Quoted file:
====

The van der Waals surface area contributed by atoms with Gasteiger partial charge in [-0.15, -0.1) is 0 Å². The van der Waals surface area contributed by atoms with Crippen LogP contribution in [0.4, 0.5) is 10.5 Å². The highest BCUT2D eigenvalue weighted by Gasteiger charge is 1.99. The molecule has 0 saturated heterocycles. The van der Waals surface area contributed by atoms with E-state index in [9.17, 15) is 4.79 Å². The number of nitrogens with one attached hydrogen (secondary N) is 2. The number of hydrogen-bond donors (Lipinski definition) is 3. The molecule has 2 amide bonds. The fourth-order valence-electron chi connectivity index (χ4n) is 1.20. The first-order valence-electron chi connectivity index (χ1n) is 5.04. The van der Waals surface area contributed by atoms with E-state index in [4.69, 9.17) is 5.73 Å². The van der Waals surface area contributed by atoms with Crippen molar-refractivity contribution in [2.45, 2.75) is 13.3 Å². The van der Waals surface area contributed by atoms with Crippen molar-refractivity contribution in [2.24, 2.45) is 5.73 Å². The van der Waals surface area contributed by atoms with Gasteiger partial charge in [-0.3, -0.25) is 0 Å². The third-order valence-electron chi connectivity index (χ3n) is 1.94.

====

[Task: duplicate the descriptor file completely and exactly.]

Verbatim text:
The van der Waals surface area contributed by atoms with Gasteiger partial charge in [-0.15, -0.1) is 0 Å². The van der Waals surface area contributed by atoms with Crippen LogP contribution in [0.4, 0.5) is 10.5 Å². The highest BCUT2D eigenvalue weighted by Gasteiger charge is 1.99. The molecule has 0 saturated heterocycles. The van der Waals surface area contributed by atoms with E-state index in [9.17, 15) is 4.79 Å². The number of nitrogens with one attached hydrogen (secondary N) is 2. The number of hydrogen-bond donors (Lipinski definition) is 3. The molecule has 2 amide bonds. The fourth-order valence-electron chi connectivity index (χ4n) is 1.20. The first-order valence-electron chi connectivity index (χ1n) is 5.04. The van der Waals surface area contributed by atoms with E-state index in [4.69, 9.17) is 5.73 Å². The van der Waals surface area contributed by atoms with Crippen molar-refractivity contribution in [2.45, 2.75) is 13.3 Å². The van der Waals surface area contributed by atoms with Crippen molar-refractivity contribution in [2.24, 2.45) is 5.73 Å². The van der Waals surface area contributed by atoms with Gasteiger partial charge in [-0.3, -0.25) is 0 Å². The third-order valence-electron chi connectivity index (χ3n) is 1.94.